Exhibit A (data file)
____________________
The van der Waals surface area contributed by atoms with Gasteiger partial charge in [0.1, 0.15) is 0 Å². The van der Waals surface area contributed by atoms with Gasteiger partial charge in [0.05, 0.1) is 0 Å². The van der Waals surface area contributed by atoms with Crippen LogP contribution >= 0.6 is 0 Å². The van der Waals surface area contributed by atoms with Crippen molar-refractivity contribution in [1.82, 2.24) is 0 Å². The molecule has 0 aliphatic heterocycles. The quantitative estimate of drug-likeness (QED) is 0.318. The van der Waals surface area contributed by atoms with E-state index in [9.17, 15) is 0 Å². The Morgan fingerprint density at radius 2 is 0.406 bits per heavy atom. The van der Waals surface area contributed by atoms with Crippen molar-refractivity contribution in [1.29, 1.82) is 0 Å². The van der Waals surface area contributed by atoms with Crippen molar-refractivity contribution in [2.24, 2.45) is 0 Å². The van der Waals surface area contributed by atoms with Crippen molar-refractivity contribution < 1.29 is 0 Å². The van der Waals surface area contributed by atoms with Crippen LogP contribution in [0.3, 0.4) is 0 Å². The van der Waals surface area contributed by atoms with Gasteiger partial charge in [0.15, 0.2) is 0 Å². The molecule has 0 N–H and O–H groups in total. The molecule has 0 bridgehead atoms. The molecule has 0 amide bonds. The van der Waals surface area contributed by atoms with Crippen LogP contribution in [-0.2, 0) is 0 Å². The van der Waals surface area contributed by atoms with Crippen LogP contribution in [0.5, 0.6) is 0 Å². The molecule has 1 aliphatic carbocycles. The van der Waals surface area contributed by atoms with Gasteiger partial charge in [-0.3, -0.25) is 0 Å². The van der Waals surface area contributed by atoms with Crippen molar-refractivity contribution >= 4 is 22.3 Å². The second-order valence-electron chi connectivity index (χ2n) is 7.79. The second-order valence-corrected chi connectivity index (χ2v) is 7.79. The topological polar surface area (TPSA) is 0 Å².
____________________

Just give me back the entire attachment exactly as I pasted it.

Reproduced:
The van der Waals surface area contributed by atoms with Gasteiger partial charge in [0.1, 0.15) is 0 Å². The van der Waals surface area contributed by atoms with Gasteiger partial charge in [0.05, 0.1) is 0 Å². The van der Waals surface area contributed by atoms with Crippen LogP contribution >= 0.6 is 0 Å². The van der Waals surface area contributed by atoms with Crippen molar-refractivity contribution in [1.82, 2.24) is 0 Å². The molecule has 0 aliphatic heterocycles. The quantitative estimate of drug-likeness (QED) is 0.318. The van der Waals surface area contributed by atoms with E-state index in [9.17, 15) is 0 Å². The Morgan fingerprint density at radius 2 is 0.406 bits per heavy atom. The van der Waals surface area contributed by atoms with Crippen molar-refractivity contribution in [1.29, 1.82) is 0 Å². The van der Waals surface area contributed by atoms with Crippen molar-refractivity contribution in [2.24, 2.45) is 0 Å². The van der Waals surface area contributed by atoms with Crippen molar-refractivity contribution < 1.29 is 0 Å². The van der Waals surface area contributed by atoms with Crippen LogP contribution in [0.3, 0.4) is 0 Å². The van der Waals surface area contributed by atoms with Gasteiger partial charge in [0.15, 0.2) is 0 Å². The molecule has 0 N–H and O–H groups in total. The molecule has 0 bridgehead atoms. The molecule has 0 amide bonds. The van der Waals surface area contributed by atoms with Crippen LogP contribution in [-0.2, 0) is 0 Å². The van der Waals surface area contributed by atoms with Crippen LogP contribution in [0.5, 0.6) is 0 Å². The molecule has 1 aliphatic carbocycles. The van der Waals surface area contributed by atoms with Gasteiger partial charge in [-0.3, -0.25) is 0 Å². The van der Waals surface area contributed by atoms with Crippen molar-refractivity contribution >= 4 is 22.3 Å². The second-order valence-electron chi connectivity index (χ2n) is 7.79. The second-order valence-corrected chi connectivity index (χ2v) is 7.79. The topological polar surface area (TPSA) is 0 Å².